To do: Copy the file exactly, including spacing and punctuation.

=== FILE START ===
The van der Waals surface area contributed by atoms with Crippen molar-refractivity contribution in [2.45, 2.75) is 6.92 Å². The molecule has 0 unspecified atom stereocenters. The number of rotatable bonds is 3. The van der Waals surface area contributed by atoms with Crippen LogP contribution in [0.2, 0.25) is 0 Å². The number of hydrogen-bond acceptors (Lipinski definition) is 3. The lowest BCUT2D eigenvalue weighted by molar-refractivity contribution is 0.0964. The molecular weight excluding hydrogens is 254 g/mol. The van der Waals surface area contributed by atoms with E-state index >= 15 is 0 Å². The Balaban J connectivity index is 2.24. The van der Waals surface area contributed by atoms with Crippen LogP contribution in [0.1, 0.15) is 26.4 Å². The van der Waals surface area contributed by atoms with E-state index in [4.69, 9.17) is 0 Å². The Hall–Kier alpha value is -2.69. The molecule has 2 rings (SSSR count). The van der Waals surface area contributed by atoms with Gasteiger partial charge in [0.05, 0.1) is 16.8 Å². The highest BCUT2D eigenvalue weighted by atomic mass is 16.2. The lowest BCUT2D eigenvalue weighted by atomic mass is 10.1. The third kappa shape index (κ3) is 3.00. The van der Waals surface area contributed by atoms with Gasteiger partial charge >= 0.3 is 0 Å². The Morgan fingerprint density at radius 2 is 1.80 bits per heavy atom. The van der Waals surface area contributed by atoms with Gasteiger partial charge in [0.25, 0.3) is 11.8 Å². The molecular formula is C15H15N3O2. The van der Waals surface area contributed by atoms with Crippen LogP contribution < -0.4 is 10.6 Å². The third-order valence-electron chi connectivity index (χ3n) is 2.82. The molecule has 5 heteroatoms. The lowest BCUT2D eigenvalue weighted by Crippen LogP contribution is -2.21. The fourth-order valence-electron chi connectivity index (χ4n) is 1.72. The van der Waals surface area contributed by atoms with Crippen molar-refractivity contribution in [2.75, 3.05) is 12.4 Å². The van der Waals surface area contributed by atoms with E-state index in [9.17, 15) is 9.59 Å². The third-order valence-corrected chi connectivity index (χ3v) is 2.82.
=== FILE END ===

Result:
The van der Waals surface area contributed by atoms with Crippen molar-refractivity contribution in [2.45, 2.75) is 6.92 Å². The molecule has 0 unspecified atom stereocenters. The number of rotatable bonds is 3. The van der Waals surface area contributed by atoms with Crippen LogP contribution in [0.2, 0.25) is 0 Å². The number of hydrogen-bond acceptors (Lipinski definition) is 3. The lowest BCUT2D eigenvalue weighted by molar-refractivity contribution is 0.0964. The molecular weight excluding hydrogens is 254 g/mol. The van der Waals surface area contributed by atoms with E-state index >= 15 is 0 Å². The Balaban J connectivity index is 2.24. The van der Waals surface area contributed by atoms with Crippen LogP contribution in [0.1, 0.15) is 26.4 Å². The van der Waals surface area contributed by atoms with E-state index in [4.69, 9.17) is 0 Å². The Hall–Kier alpha value is -2.69. The molecule has 2 rings (SSSR count). The van der Waals surface area contributed by atoms with Gasteiger partial charge in [0.05, 0.1) is 16.8 Å². The highest BCUT2D eigenvalue weighted by atomic mass is 16.2. The lowest BCUT2D eigenvalue weighted by atomic mass is 10.1. The third kappa shape index (κ3) is 3.00. The van der Waals surface area contributed by atoms with Gasteiger partial charge >= 0.3 is 0 Å². The Morgan fingerprint density at radius 2 is 1.80 bits per heavy atom. The van der Waals surface area contributed by atoms with Gasteiger partial charge in [0.25, 0.3) is 11.8 Å². The molecular formula is C15H15N3O2. The van der Waals surface area contributed by atoms with Crippen LogP contribution < -0.4 is 10.6 Å². The third-order valence-electron chi connectivity index (χ3n) is 2.82. The molecule has 5 heteroatoms. The lowest BCUT2D eigenvalue weighted by Crippen LogP contribution is -2.21. The fourth-order valence-electron chi connectivity index (χ4n) is 1.72. The van der Waals surface area contributed by atoms with Crippen molar-refractivity contribution in [2.75, 3.05) is 12.4 Å². The van der Waals surface area contributed by atoms with E-state index in [9.17, 15) is 9.59 Å². The third-order valence-corrected chi connectivity index (χ3v) is 2.82.